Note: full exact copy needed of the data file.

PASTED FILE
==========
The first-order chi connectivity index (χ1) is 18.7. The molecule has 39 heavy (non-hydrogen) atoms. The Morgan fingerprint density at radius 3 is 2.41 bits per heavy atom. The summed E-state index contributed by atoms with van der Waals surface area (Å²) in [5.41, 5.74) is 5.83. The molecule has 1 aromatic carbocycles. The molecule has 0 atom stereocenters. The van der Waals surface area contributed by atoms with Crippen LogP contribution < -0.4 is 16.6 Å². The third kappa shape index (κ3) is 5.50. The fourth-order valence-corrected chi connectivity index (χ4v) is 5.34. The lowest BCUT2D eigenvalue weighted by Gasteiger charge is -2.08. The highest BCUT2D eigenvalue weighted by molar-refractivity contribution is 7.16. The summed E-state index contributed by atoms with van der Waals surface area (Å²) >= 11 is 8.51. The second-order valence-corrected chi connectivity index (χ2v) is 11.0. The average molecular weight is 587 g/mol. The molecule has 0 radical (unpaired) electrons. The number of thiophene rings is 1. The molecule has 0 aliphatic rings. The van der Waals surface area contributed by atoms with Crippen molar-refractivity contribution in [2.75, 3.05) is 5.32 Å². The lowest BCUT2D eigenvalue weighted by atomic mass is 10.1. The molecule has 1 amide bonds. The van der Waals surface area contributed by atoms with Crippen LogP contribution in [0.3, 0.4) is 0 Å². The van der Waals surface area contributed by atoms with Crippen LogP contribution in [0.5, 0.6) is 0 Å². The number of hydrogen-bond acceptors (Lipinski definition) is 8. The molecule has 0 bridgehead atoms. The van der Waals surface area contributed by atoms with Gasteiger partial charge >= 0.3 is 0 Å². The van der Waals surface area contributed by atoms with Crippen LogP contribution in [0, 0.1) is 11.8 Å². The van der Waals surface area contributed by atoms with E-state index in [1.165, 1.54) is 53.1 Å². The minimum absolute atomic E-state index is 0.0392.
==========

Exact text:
The first-order chi connectivity index (χ1) is 18.7. The molecule has 39 heavy (non-hydrogen) atoms. The Morgan fingerprint density at radius 3 is 2.41 bits per heavy atom. The summed E-state index contributed by atoms with van der Waals surface area (Å²) in [5.41, 5.74) is 5.83. The molecule has 1 aromatic carbocycles. The molecule has 0 atom stereocenters. The van der Waals surface area contributed by atoms with Crippen LogP contribution < -0.4 is 16.6 Å². The third kappa shape index (κ3) is 5.50. The fourth-order valence-corrected chi connectivity index (χ4v) is 5.34. The lowest BCUT2D eigenvalue weighted by Gasteiger charge is -2.08. The highest BCUT2D eigenvalue weighted by molar-refractivity contribution is 7.16. The summed E-state index contributed by atoms with van der Waals surface area (Å²) >= 11 is 8.51. The second-order valence-corrected chi connectivity index (χ2v) is 11.0. The average molecular weight is 587 g/mol. The molecule has 0 radical (unpaired) electrons. The number of thiophene rings is 1. The molecule has 0 aliphatic rings. The van der Waals surface area contributed by atoms with Crippen molar-refractivity contribution in [2.75, 3.05) is 5.32 Å². The lowest BCUT2D eigenvalue weighted by atomic mass is 10.1. The molecule has 1 amide bonds. The van der Waals surface area contributed by atoms with Crippen LogP contribution in [0.3, 0.4) is 0 Å². The van der Waals surface area contributed by atoms with Crippen LogP contribution in [0.5, 0.6) is 0 Å². The number of hydrogen-bond acceptors (Lipinski definition) is 8. The molecule has 0 bridgehead atoms. The van der Waals surface area contributed by atoms with Gasteiger partial charge >= 0.3 is 0 Å². The van der Waals surface area contributed by atoms with Crippen LogP contribution in [0, 0.1) is 11.8 Å². The van der Waals surface area contributed by atoms with E-state index in [1.165, 1.54) is 53.1 Å². The minimum absolute atomic E-state index is 0.0392.